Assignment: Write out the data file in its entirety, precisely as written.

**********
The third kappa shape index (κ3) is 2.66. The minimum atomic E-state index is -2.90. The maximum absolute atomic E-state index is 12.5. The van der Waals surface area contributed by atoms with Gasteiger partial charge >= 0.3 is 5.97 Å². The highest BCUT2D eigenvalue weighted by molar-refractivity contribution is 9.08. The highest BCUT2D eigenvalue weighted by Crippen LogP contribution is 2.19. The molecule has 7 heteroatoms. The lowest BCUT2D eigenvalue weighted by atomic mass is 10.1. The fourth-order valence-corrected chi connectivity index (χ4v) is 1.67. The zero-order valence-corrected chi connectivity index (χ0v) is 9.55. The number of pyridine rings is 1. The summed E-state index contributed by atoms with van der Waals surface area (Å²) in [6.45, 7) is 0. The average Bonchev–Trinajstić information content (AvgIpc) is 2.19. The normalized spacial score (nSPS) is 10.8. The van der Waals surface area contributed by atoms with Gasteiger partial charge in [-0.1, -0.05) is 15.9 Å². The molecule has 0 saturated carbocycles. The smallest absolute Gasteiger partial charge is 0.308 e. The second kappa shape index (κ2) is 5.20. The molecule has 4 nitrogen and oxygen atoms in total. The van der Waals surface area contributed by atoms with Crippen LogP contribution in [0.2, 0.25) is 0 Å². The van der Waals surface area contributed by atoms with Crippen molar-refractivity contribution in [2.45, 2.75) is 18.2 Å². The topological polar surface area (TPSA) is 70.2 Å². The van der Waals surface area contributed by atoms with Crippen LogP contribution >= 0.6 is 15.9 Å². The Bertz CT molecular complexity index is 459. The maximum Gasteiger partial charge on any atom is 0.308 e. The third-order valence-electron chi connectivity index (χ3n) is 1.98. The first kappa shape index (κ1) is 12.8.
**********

The third kappa shape index (κ3) is 2.66. The minimum atomic E-state index is -2.90. The maximum absolute atomic E-state index is 12.5. The van der Waals surface area contributed by atoms with Gasteiger partial charge >= 0.3 is 5.97 Å². The highest BCUT2D eigenvalue weighted by molar-refractivity contribution is 9.08. The highest BCUT2D eigenvalue weighted by Crippen LogP contribution is 2.19. The molecule has 7 heteroatoms. The lowest BCUT2D eigenvalue weighted by atomic mass is 10.1. The fourth-order valence-corrected chi connectivity index (χ4v) is 1.67. The zero-order valence-corrected chi connectivity index (χ0v) is 9.55. The number of pyridine rings is 1. The summed E-state index contributed by atoms with van der Waals surface area (Å²) in [6.45, 7) is 0. The average Bonchev–Trinajstić information content (AvgIpc) is 2.19. The normalized spacial score (nSPS) is 10.8. The van der Waals surface area contributed by atoms with Gasteiger partial charge in [-0.1, -0.05) is 15.9 Å². The molecule has 0 saturated carbocycles. The smallest absolute Gasteiger partial charge is 0.308 e. The second kappa shape index (κ2) is 5.20. The molecule has 4 nitrogen and oxygen atoms in total. The van der Waals surface area contributed by atoms with Crippen LogP contribution in [0.2, 0.25) is 0 Å². The van der Waals surface area contributed by atoms with Crippen molar-refractivity contribution in [2.45, 2.75) is 18.2 Å². The topological polar surface area (TPSA) is 70.2 Å². The van der Waals surface area contributed by atoms with Crippen LogP contribution >= 0.6 is 15.9 Å². The Bertz CT molecular complexity index is 459. The maximum Gasteiger partial charge on any atom is 0.308 e. The third-order valence-electron chi connectivity index (χ3n) is 1.98. The first kappa shape index (κ1) is 12.8.